BRUMADINHO (Brazil) • Brazilian tycoon Bernardo Paz has dedicated his life to turning a vast outdoor park of tropical rainforest studded with contemporary art works into one of the most original museums in the world.
Part botanical garden, part gallery, Inhotim is the expression of Mr Paz's unstoppable dream - and of the fortune he amassed in iron ore mining when Chinese demand for raw materials was booming.
But today, while the tycoon's dream is intact, Brazil's economic crisis and the drop in China's appetite mean his fortune can no longer keep up.
Inhotim covers an area of about 300 football pitches, an oasis of tropical rainforest in the heart of Brazil's mining region, Minas Gerais. Dotted through the foliage are hundreds of works of art produced by some 200 international artists.
And despite being far from the main cities of Rio or Sao Paulo, almost half a million people make the journey here every year. It is a place "where people want to stay", said Mr Paz.
A PLACE OF TRANQUILLITY
You arrive at Inhotim stressed and tired from the journey, then 40 minutes later you've turned into a child and don't want to leave.
BRAZILIAN TYCOON BERNARDO PAZ, on the Inhotim park that he founded
He has lived within the park for years, now with his sixth wife and two of his seven children. But even in this paradise, where toucans and monkeys roam freely, there is no way to escape the economic gloom growing in Brazil.
He directly finances a third of Inhotim's budget and because iron ore prices halved last year, the 64-year-old is reluctantly having to tame his wild dreams.
"I was going to keep growing Inhotim at the same speed, but my industries, which give me the resources to keep the process going, are complicated," he said.
The 1,000ha area contains 140ha of gardens open to the public and 100ha of protected Atlantic rainforest and tropical savannah.
There are 4,200 different plants, including over 330 species of orchids. There are emerald and turquoise lagoons, an ancient tree which seems to touch the sky and thickets of giant palms.
"You arrive at Inhotim stressed and tired from the journey, then 40 minutes later you've turned into a child and don't want to leave," Mr Paz said.
His friend, well-known landscaper Burle Marx, gave him advice, but Inhotim is basically spontaneous, he said. "It was all created intuitively, it was not planned."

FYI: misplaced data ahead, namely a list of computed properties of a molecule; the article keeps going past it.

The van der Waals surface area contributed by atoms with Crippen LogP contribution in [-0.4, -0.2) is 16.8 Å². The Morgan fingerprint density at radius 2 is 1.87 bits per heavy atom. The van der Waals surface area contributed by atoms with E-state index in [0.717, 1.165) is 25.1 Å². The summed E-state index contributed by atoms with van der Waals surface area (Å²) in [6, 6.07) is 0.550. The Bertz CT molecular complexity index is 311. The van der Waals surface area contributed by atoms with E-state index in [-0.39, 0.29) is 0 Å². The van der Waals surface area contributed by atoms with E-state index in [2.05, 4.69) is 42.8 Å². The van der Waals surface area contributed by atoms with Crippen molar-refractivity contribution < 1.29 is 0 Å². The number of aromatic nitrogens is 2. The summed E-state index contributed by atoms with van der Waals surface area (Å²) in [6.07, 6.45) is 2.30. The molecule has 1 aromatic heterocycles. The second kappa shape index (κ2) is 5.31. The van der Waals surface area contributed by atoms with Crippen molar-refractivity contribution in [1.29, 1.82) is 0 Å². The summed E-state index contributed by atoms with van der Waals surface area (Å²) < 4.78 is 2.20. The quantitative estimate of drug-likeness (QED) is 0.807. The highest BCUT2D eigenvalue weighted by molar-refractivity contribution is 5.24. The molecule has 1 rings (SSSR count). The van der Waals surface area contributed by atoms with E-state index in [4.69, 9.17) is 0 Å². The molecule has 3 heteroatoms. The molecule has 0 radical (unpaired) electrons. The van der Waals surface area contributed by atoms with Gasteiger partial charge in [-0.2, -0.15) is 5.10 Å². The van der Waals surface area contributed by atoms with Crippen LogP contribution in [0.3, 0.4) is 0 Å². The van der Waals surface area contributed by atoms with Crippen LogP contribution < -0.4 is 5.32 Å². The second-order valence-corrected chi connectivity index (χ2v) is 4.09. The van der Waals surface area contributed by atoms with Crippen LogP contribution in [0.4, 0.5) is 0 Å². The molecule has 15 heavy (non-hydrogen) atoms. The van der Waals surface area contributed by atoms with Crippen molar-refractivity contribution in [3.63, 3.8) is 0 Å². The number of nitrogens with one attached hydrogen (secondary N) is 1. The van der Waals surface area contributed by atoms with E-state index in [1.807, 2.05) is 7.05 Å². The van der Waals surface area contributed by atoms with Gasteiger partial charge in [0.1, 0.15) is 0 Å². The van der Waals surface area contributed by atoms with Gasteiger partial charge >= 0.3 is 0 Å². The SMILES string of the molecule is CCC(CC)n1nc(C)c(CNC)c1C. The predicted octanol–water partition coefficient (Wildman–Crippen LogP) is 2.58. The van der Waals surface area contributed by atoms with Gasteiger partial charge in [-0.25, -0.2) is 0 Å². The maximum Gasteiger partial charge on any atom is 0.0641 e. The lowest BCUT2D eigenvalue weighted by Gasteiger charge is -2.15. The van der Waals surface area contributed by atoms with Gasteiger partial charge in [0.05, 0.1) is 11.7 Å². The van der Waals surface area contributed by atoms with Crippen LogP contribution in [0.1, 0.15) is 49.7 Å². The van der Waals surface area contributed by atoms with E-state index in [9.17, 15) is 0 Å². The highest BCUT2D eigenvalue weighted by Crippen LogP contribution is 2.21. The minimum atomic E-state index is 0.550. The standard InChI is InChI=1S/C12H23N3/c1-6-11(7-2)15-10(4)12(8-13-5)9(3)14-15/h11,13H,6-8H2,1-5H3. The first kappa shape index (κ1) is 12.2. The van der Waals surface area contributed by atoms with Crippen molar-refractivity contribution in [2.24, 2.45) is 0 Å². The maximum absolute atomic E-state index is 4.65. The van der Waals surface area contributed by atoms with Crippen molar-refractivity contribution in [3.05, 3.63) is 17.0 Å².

Visitors can simply enjoy nature's genius in places such as the 25,000 sq m educational nursery or spend time in the libraries and classrooms. Or they can contemplate human creativity.
Inhotim is like Mr Paz's kingdom and although he employs 800 staff, he keeps close personal tabs on operations.
Despite the tranquillity, there are places within the park, some 60km from the city of Belo Horizonte, from which the tractors and excavators of the surrounding iron ore mines can be heard and seen.
These days the reminders of industrial activity are not quite so comforting for Mr Paz.
With Brazil on the cusp of recession, commodity prices slipping and inflation close to double digits, he is having to look for corporate sponsors to share some of the US$2.5 million (S$3.6 million) he personally spends on Inhotim each year. The rest of the US$11.7 million budget is financed through donations, tax breaks, event facilities and sales of tickets at between US$7 and US$11 each.
He is working further on the business side of things at the park, with plans for its first boutique hotel to open next year and eventually 28 new galleries, more hotels, an amphitheatre and luxury villas.
Mr Paz, the son of a communist arts lover and an engineer, said his vision is not easy to achieve.
"Working to build a place of pleasure for others is a sacrifice, a nightmare," he said.
But even if he is cramped financially, he is still thinking big.
"Think of this place in a thousand years," he said.